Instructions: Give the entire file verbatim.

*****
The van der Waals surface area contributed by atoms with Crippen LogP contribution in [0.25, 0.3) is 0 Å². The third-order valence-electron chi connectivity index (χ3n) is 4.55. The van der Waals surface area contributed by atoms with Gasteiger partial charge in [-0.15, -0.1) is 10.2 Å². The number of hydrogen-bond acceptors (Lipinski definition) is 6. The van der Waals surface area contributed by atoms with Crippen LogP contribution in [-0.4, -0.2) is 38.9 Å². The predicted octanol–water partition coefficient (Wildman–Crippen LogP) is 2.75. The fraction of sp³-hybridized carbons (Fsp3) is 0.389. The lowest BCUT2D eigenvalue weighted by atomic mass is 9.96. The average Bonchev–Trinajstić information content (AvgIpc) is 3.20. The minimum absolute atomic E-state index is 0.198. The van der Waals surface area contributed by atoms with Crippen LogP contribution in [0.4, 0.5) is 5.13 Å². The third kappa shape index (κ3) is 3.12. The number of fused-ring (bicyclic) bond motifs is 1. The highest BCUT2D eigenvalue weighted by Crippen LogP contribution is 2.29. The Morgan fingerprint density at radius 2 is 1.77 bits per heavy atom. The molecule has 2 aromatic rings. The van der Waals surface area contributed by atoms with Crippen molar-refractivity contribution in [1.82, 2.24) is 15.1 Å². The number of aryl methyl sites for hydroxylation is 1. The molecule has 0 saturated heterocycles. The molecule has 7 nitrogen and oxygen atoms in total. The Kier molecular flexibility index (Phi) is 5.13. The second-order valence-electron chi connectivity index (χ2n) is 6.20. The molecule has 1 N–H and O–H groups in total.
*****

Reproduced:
The van der Waals surface area contributed by atoms with Crippen LogP contribution in [0.25, 0.3) is 0 Å². The third-order valence-electron chi connectivity index (χ3n) is 4.55. The van der Waals surface area contributed by atoms with Gasteiger partial charge in [-0.15, -0.1) is 10.2 Å². The number of hydrogen-bond acceptors (Lipinski definition) is 6. The van der Waals surface area contributed by atoms with Crippen LogP contribution in [-0.4, -0.2) is 38.9 Å². The predicted octanol–water partition coefficient (Wildman–Crippen LogP) is 2.75. The fraction of sp³-hybridized carbons (Fsp3) is 0.389. The lowest BCUT2D eigenvalue weighted by atomic mass is 9.96. The average Bonchev–Trinajstić information content (AvgIpc) is 3.20. The minimum absolute atomic E-state index is 0.198. The van der Waals surface area contributed by atoms with Crippen LogP contribution in [0.4, 0.5) is 5.13 Å². The third kappa shape index (κ3) is 3.12. The number of fused-ring (bicyclic) bond motifs is 1. The highest BCUT2D eigenvalue weighted by Crippen LogP contribution is 2.29. The Morgan fingerprint density at radius 2 is 1.77 bits per heavy atom. The molecule has 2 aromatic rings. The van der Waals surface area contributed by atoms with Crippen molar-refractivity contribution in [1.82, 2.24) is 15.1 Å². The number of aryl methyl sites for hydroxylation is 1. The molecule has 0 saturated heterocycles. The molecule has 7 nitrogen and oxygen atoms in total. The Kier molecular flexibility index (Phi) is 5.13. The second-order valence-electron chi connectivity index (χ2n) is 6.20. The molecule has 1 N–H and O–H groups in total.